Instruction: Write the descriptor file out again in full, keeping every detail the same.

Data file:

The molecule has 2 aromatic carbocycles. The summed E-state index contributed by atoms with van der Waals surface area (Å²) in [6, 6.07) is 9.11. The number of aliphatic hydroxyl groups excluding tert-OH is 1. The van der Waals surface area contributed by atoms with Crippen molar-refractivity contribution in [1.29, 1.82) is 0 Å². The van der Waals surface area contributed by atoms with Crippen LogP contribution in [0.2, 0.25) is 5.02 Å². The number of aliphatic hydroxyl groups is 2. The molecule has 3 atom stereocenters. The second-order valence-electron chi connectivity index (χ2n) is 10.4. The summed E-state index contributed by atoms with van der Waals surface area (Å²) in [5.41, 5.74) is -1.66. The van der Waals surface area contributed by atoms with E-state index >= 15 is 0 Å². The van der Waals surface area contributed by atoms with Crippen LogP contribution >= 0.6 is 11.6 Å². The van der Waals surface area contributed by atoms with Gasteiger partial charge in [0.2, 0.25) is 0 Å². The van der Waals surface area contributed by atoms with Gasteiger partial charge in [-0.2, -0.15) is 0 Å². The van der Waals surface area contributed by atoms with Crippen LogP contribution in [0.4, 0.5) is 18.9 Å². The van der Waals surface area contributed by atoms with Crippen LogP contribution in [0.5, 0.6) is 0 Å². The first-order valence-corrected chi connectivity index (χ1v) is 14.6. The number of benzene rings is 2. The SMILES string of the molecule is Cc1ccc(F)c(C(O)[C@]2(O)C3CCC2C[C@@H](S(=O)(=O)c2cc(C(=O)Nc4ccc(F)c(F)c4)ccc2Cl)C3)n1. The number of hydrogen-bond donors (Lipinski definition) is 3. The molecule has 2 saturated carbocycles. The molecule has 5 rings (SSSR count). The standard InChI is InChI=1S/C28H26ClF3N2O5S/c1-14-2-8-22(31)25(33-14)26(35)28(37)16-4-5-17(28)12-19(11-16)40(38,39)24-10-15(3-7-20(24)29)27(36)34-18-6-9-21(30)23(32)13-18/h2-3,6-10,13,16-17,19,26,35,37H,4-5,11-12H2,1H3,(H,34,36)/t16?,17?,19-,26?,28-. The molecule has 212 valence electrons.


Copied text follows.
The molecule has 2 aromatic carbocycles. The summed E-state index contributed by atoms with van der Waals surface area (Å²) in [6, 6.07) is 9.11. The number of aliphatic hydroxyl groups excluding tert-OH is 1. The van der Waals surface area contributed by atoms with Crippen molar-refractivity contribution in [1.29, 1.82) is 0 Å². The van der Waals surface area contributed by atoms with Crippen LogP contribution in [0.2, 0.25) is 5.02 Å². The number of aliphatic hydroxyl groups is 2. The molecule has 3 atom stereocenters. The second-order valence-electron chi connectivity index (χ2n) is 10.4. The summed E-state index contributed by atoms with van der Waals surface area (Å²) in [5.41, 5.74) is -1.66. The van der Waals surface area contributed by atoms with E-state index >= 15 is 0 Å². The van der Waals surface area contributed by atoms with Crippen LogP contribution >= 0.6 is 11.6 Å². The van der Waals surface area contributed by atoms with Gasteiger partial charge in [0.2, 0.25) is 0 Å². The van der Waals surface area contributed by atoms with Gasteiger partial charge in [-0.2, -0.15) is 0 Å². The van der Waals surface area contributed by atoms with Crippen LogP contribution in [0.4, 0.5) is 18.9 Å². The van der Waals surface area contributed by atoms with Crippen LogP contribution in [0.5, 0.6) is 0 Å². The first-order valence-corrected chi connectivity index (χ1v) is 14.6. The number of benzene rings is 2. The SMILES string of the molecule is Cc1ccc(F)c(C(O)[C@]2(O)C3CCC2C[C@@H](S(=O)(=O)c2cc(C(=O)Nc4ccc(F)c(F)c4)ccc2Cl)C3)n1. The number of hydrogen-bond donors (Lipinski definition) is 3. The molecule has 2 saturated carbocycles. The molecule has 5 rings (SSSR count). The standard InChI is InChI=1S/C28H26ClF3N2O5S/c1-14-2-8-22(31)25(33-14)26(35)28(37)16-4-5-17(28)12-19(11-16)40(38,39)24-10-15(3-7-20(24)29)27(36)34-18-6-9-21(30)23(32)13-18/h2-3,6-10,13,16-17,19,26,35,37H,4-5,11-12H2,1H3,(H,34,36)/t16?,17?,19-,26?,28-. The molecule has 212 valence electrons.